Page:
Let’s not kid ourselves here. This year’s E3 was always going to be a slightly muddled transition period for the industry, with platform holders eager to squeeze the most out of their current-gen machines before the inevitable unveiling of next-gen systems in 2013.
PS3 and Xbox 360 are quickly approaching their twilight years, and while we expect to see both units supported for the foreseeable future, those triple-A exclusives are slowly drying up. As such, E3 gave us a glimpse at what will likely be Sony and Microsoft’s swansong offerings for their respective platforms.
We at PSU.com game on many systems, Xbox 360 included. But what’s interesting is that after taking a butcher’s at what both PS3 and 360 are offering for 2013, we’d be willing to bet a small amount of money on our belief that Sony’s console offers unequivocally the most diverse, unique software to see us through until fresh hardware arrives.
Let’s talk about the games. Halo 4 and Gears of War: Judgement are easily the two biggest 360 exclusives on the horizon, just as The Last of Us and Beyond (with The Last Guardian a distant possibility) are likely to be PS3’s last crop of exclusives. However, while Gears and Halo’s pedigree cannot be put into question, they’re hardly the most original line-ups, despite some impressive changes to the formula, largely in the multiplayer landscape.
The Last Of Us blew us away at E3
They’re both established franchises, and while that has served 360 well in the past, it would have been nice to receive something fresh to see the console off to that great plastics factory in the sky. Reading around the net, it’s clear that some gamers are tired of the same old series and want to see something new.
PS3 on the other hand offers something that is completely new and unique. Both Naughty Dog and Quantic Dream’s next offerings are new IPs, and are completely disparate in terms of fundamental gameplay mechanics and narrative.
The Last of Us is a bleak, post-apocalyptic adventure game focusing on survival and the relationship between its two heroes, Joel and Ellie.This isn’t just another shoot-‘em-up, and while parallels can be drawn between this and Uncharted in terms of combat, it still stands on its own two feet.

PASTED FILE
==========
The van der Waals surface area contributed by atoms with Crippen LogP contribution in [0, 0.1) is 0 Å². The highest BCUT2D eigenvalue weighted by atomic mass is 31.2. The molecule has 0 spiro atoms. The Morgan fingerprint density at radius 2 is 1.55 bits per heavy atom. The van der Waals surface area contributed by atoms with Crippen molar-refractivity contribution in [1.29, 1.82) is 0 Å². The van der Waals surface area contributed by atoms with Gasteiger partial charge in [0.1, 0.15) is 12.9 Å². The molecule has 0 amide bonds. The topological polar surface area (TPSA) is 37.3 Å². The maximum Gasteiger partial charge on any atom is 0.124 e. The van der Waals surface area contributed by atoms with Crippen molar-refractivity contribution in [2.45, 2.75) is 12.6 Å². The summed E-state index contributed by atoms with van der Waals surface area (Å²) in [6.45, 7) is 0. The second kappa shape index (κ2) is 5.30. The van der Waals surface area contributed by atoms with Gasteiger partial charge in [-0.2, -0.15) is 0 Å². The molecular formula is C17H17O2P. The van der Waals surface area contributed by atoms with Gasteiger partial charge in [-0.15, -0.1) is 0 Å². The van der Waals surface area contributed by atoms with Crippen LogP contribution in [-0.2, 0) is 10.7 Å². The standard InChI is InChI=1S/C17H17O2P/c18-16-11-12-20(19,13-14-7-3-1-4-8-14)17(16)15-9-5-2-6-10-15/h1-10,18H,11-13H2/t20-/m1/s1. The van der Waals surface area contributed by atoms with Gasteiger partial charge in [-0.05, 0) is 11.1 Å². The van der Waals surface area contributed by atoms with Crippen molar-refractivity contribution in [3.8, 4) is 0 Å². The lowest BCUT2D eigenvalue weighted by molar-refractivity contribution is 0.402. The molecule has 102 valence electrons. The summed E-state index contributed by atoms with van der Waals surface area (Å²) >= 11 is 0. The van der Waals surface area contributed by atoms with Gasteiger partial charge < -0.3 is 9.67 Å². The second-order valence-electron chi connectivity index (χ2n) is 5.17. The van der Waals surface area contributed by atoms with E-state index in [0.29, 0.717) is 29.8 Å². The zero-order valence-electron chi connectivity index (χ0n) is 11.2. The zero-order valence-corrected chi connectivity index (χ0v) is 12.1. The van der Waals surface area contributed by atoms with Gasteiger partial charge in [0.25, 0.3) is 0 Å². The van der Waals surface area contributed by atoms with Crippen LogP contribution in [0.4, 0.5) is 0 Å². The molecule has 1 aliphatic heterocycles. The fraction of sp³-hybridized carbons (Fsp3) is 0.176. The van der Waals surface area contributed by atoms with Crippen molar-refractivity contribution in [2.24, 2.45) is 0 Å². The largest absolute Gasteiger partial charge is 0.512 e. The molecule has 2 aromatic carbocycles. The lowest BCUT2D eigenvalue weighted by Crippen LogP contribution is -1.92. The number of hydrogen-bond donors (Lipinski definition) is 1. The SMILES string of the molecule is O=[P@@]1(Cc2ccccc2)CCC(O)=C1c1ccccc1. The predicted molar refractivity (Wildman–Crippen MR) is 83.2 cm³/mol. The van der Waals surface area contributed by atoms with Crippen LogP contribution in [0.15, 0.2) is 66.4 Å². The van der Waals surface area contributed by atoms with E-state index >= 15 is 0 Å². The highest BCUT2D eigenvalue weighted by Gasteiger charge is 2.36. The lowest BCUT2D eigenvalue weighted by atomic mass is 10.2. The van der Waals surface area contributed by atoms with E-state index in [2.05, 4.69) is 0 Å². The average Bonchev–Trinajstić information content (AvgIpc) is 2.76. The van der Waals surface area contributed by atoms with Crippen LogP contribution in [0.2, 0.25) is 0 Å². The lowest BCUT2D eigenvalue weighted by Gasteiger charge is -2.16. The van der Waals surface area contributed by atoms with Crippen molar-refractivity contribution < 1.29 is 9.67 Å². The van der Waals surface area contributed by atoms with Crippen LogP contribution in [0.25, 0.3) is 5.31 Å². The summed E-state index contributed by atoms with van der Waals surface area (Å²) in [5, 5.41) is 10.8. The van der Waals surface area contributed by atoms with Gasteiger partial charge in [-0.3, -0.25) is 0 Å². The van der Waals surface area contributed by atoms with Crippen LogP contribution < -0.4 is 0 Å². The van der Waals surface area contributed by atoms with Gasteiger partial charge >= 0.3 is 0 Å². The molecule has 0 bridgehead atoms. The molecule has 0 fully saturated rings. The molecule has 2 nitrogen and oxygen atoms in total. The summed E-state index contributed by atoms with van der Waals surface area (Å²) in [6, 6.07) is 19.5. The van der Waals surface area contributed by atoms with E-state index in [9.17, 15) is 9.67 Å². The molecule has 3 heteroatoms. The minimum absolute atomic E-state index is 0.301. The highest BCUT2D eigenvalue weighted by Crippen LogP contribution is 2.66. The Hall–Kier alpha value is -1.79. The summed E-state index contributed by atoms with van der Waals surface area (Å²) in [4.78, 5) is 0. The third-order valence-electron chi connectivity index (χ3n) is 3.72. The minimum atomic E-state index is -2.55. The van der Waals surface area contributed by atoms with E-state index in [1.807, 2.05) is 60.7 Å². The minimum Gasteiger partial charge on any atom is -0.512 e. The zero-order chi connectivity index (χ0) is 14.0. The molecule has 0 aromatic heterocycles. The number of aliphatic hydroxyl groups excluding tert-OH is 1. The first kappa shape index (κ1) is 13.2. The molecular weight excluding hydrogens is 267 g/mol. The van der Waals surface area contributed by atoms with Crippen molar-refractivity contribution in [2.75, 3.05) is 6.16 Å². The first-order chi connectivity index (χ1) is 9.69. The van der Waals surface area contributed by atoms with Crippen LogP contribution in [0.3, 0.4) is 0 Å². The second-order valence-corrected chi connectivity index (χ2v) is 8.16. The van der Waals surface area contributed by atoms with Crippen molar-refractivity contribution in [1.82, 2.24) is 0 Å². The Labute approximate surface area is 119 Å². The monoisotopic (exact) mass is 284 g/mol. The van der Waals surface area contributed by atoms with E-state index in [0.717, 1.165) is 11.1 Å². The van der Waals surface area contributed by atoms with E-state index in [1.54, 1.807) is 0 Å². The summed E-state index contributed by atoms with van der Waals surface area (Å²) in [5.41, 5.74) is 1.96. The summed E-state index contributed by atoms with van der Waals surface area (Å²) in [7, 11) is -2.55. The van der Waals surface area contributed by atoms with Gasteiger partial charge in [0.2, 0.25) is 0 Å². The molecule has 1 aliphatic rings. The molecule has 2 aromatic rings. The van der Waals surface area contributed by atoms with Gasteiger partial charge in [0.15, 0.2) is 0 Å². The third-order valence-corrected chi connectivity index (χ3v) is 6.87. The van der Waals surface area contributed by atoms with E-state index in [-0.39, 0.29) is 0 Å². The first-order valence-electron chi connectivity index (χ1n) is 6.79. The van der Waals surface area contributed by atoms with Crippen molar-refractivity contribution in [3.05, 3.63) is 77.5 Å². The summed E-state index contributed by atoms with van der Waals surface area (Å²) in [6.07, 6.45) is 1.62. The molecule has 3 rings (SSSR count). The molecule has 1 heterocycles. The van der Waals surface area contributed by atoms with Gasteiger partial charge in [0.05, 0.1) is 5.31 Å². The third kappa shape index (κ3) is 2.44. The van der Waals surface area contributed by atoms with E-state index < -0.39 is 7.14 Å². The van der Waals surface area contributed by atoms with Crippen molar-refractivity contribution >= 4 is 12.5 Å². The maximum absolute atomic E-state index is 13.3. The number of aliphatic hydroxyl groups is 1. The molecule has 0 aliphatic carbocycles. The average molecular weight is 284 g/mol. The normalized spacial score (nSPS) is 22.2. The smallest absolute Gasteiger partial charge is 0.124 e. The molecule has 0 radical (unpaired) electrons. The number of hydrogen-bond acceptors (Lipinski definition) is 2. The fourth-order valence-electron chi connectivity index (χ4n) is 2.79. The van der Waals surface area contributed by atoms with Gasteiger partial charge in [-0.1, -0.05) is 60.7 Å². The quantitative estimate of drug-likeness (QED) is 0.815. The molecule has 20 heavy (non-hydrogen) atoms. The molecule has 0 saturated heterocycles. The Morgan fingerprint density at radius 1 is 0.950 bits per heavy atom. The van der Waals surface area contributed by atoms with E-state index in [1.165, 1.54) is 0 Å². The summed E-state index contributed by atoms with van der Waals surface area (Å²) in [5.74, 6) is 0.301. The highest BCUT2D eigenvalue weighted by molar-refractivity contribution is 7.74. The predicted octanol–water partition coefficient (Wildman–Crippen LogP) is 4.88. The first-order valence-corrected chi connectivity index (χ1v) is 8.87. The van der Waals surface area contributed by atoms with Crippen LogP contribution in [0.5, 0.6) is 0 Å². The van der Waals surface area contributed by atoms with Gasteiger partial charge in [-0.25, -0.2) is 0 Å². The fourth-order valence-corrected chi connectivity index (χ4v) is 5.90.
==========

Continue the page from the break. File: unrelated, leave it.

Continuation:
Ammo and supplies are scarce, enemies are highly intelligent, and the game positively oozes tension and atmosphere. These aspects are further accentuated by the utterly stunning visuals, which depict a society that has decayed and totally collapsed, with only stranglers left scavenging around the dilapidated buildings and lonely streets.
Speaking of scavenging, this forms a core component of The Last of Us, with players required to cobble together an arsenal of make-shift weapons and tools by hunting for useful items throughout the environment. You can’t just blast your way through encounters; you could be struggling for ammo and have to find a way of circumventing dangers, or at the very least meticulously plan out how you’re going to make it through with the limited supplies you possess. It’s an entirely different dynamic to your traditional action-adventure.
The fear of surviving and running out of essentials constantly plays on your mind, making it a highly cerebral experience as much as anything else. And for that, The Last of Us is something that’s definitely going to be worth the wait and surely go down as one of the PS3’s most impressive titles to date.